The roofs of the main nave and the apse are pitched and tiled, but the aisle roofs are flat. The fabric is of pink brick, with some stone detailing especially on the façade. There seems to be no campanile -where are the bells?
The church is on a corner site, and so has a prominent civic presence. The left hand side wall fronts the Via Abruzzi, and the apse looms over a filling station on the Via Sicilia. These external walls are rendered in a pinkish red, and the rooflines have stone cornices with dentillations. Below the rooflines of the nave, aisles and main apse are lines of stone tracery in the form of pendant arcades of semi-circular arches -these run above the side apses.
The aisle walls have eight tall round-headed windows each, with archivolts above looking like eyebrows, but the main nave side walls have only four windows each. The apses have no windows.
The church façade is incorporated into the convent frontage as one piece of design, which is described as Tuscan Romanesque. Here, the pink brick is unrendered. The main gabled façade fronts the central nave, while the two identically designed convent blocks flanking it, slightly recessed, front the aisles.
The design is complex, and could be accused of being fiddly. There are two storeys. The single doorway is in a mediaeval-style arched doorcase with three orders of molding enclosing a tympanum with a mosaic depicting St Patrick Being Commissioned by Pope Celestine I. This doorway has a porch or prothyrium with a gable. and this is supported on a pair of spindly grey marble Composite(ish) columns. Flanking the entrance is a pair empty of round-headed niches sheltered by molded archivolts supported by free-standing columns in the same style. The walling in this part of the first storey is in brick.
Above the top of the entrance arch, and partly obscured by the porch gable, is a wide frieze of vine-leaf decoration that runs across the entire frontage including the convent blocks. This is in stone. Also in stone is the entire horizontal zone above it, which has a recessed portion containing windows behind an arcade of nine arches separated by more of the same sort of columns. This is sheltered by a projecting cornice with modillions which runs across the entire façade.
The second storey is in brick again. It has a majestic central window, arched with a projecting molded archivolt supported on a pair of the trademark columns themselves supported on projecting brackets. There are three lights to this window, in an arcade of three arches separated by another pair of columns. Above the arcade is a device in the form of a Celtic cross. The top of the windows's archivolt has an acanthus leaf finial, and below the window is carved a coat-of-arms.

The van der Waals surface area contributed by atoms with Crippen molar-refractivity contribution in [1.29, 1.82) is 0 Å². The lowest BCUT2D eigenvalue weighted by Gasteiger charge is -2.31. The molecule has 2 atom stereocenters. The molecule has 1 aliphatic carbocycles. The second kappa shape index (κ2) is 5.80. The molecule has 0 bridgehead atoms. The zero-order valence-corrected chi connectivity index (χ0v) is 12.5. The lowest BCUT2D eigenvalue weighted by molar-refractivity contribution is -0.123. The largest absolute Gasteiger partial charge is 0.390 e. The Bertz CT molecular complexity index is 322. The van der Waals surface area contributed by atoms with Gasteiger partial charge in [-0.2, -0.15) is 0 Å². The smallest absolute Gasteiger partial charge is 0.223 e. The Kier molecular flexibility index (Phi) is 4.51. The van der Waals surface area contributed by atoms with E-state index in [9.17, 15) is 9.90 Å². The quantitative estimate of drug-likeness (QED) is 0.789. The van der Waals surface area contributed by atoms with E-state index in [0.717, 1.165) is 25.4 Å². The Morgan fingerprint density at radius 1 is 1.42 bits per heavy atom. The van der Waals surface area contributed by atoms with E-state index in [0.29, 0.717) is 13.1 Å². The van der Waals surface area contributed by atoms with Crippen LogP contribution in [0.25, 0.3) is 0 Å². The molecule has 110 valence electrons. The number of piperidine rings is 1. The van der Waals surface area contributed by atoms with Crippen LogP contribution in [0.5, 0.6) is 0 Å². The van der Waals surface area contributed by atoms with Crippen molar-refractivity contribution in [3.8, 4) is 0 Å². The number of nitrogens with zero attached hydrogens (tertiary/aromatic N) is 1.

The main window is flanked by a pair of smaller windows with the same eyebrow archivolts as with the aisle windows. The gabled roofline has a cornice with dentillations and modillions large enough to be brackets, and a stone Celtic cross finial is on the apex. Below the cornice is an arcade of fifteen arches with free-standing columns supported on brackets; the central arch under the gable apex is slightly larger than the rest, and contains a mosaic of St Patrick telling the snakes to go away. (Ireland has no snakes, and the legend is that the saint got rid of them. In reality, they never got back after the last Ice Age.)
Immediately inside the entrance, on the left, is an anonymous Pietà which shows the entombment of Jesus.
Once through the narthex which is incorporated structurally into the convent building, you are in a nave with aisles and a flat unpainted wooden ceiling. There are four bays, separated by pillars revetted in alabaster, but each bay contains two arcade arches separated by pink granite columns with intricately carved foliage capitals. The floor is of marble, in an appealing design.
The Stations of the Cross are by Alceo Dossena of 1931, and are high-quality sculptures in Carrara marble. They are counted as among his best works.
The sanctuary is in a large apse with a conch. The apse wall is revetted in pale green marble, with mosaics of SS Patrick, Bridget and Columba now obscured by the new altar. In the conch is a spectacular mosaic by Rodolfo Villani of 1929. It shows St Patrick Converting the High King at Tara, and shows the saint explaining the doctrine of the Trinity with the aid of a shamrock leaf. The text below is a quotation from the saint's writings: Ut Christiani ita et Romani sitis ("As you are Christians, so be ye Romans").
In the left hand aisle is an altar dedicated to the Sacred Heart, with an altarpiece depicting The Last Supper by Silvio Galimberti.
In the right hand aisle is the altar of Our Lady. The altarpiece is an old icon of her, brought here from Santa Maria in Posterula after that church was demolished. It is 14th century, painted on slate.
At the ends of the aisles are chapels dedicated to St Bridget and St Oliver Plunkett, with paintings by Leona Rosa of 1938.
This church is now the American national church at Rome.
As from August 2017, the Catholic American community will celebrate the following Masses (in English):
Sundays 9:00, 10:30.
THERE IS NO LONGER ANY FORMAL PROVISION FOR WEDDINGS ON BEHALF OF IRISH NATIONALS, BUT THE AMERICAN CLERGY ARE HAPPY TO CONTINUE THE TRADITION OF IRISH PEOPLE GETTING MARRIED HERE.